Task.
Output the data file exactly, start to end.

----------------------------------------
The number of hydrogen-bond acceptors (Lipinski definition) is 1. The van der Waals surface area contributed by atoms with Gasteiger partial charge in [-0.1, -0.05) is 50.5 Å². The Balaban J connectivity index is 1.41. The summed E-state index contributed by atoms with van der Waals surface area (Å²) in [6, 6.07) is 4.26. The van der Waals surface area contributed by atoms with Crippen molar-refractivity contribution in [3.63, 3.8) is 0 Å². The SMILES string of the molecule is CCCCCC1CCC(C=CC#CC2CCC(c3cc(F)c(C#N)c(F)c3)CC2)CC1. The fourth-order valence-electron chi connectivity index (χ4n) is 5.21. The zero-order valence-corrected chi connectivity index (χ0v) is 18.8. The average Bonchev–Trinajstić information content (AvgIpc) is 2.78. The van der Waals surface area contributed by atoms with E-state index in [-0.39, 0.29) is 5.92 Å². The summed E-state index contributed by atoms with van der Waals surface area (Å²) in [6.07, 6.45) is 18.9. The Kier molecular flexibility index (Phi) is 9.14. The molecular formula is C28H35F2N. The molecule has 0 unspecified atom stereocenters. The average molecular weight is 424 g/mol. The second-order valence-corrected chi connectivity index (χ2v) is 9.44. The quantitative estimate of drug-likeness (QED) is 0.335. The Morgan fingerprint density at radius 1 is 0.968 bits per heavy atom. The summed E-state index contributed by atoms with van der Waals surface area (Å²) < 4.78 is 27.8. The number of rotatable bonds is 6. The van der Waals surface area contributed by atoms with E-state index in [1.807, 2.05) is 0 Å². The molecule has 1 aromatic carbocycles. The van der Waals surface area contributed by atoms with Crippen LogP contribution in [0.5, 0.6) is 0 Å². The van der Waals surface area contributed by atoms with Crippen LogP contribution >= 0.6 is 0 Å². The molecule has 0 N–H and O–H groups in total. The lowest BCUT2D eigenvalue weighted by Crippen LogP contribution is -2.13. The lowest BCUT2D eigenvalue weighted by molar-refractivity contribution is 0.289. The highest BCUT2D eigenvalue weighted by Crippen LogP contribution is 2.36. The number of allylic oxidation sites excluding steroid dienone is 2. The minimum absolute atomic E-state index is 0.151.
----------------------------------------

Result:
The number of hydrogen-bond acceptors (Lipinski definition) is 1. The van der Waals surface area contributed by atoms with Gasteiger partial charge in [-0.1, -0.05) is 50.5 Å². The Balaban J connectivity index is 1.41. The summed E-state index contributed by atoms with van der Waals surface area (Å²) in [6, 6.07) is 4.26. The van der Waals surface area contributed by atoms with Crippen molar-refractivity contribution in [3.63, 3.8) is 0 Å². The SMILES string of the molecule is CCCCCC1CCC(C=CC#CC2CCC(c3cc(F)c(C#N)c(F)c3)CC2)CC1. The fourth-order valence-electron chi connectivity index (χ4n) is 5.21. The zero-order valence-corrected chi connectivity index (χ0v) is 18.8. The average Bonchev–Trinajstić information content (AvgIpc) is 2.78. The van der Waals surface area contributed by atoms with E-state index in [-0.39, 0.29) is 5.92 Å². The summed E-state index contributed by atoms with van der Waals surface area (Å²) in [6.07, 6.45) is 18.9. The Kier molecular flexibility index (Phi) is 9.14. The molecular formula is C28H35F2N. The molecule has 0 unspecified atom stereocenters. The average molecular weight is 424 g/mol. The second-order valence-corrected chi connectivity index (χ2v) is 9.44. The quantitative estimate of drug-likeness (QED) is 0.335. The Morgan fingerprint density at radius 1 is 0.968 bits per heavy atom. The summed E-state index contributed by atoms with van der Waals surface area (Å²) < 4.78 is 27.8. The number of rotatable bonds is 6. The van der Waals surface area contributed by atoms with E-state index in [1.807, 2.05) is 0 Å². The molecule has 1 aromatic carbocycles. The van der Waals surface area contributed by atoms with Crippen LogP contribution in [0.5, 0.6) is 0 Å². The van der Waals surface area contributed by atoms with Crippen LogP contribution >= 0.6 is 0 Å². The molecule has 0 N–H and O–H groups in total. The lowest BCUT2D eigenvalue weighted by Crippen LogP contribution is -2.13. The lowest BCUT2D eigenvalue weighted by molar-refractivity contribution is 0.289. The highest BCUT2D eigenvalue weighted by Crippen LogP contribution is 2.36. The number of allylic oxidation sites excluding steroid dienone is 2. The minimum absolute atomic E-state index is 0.151.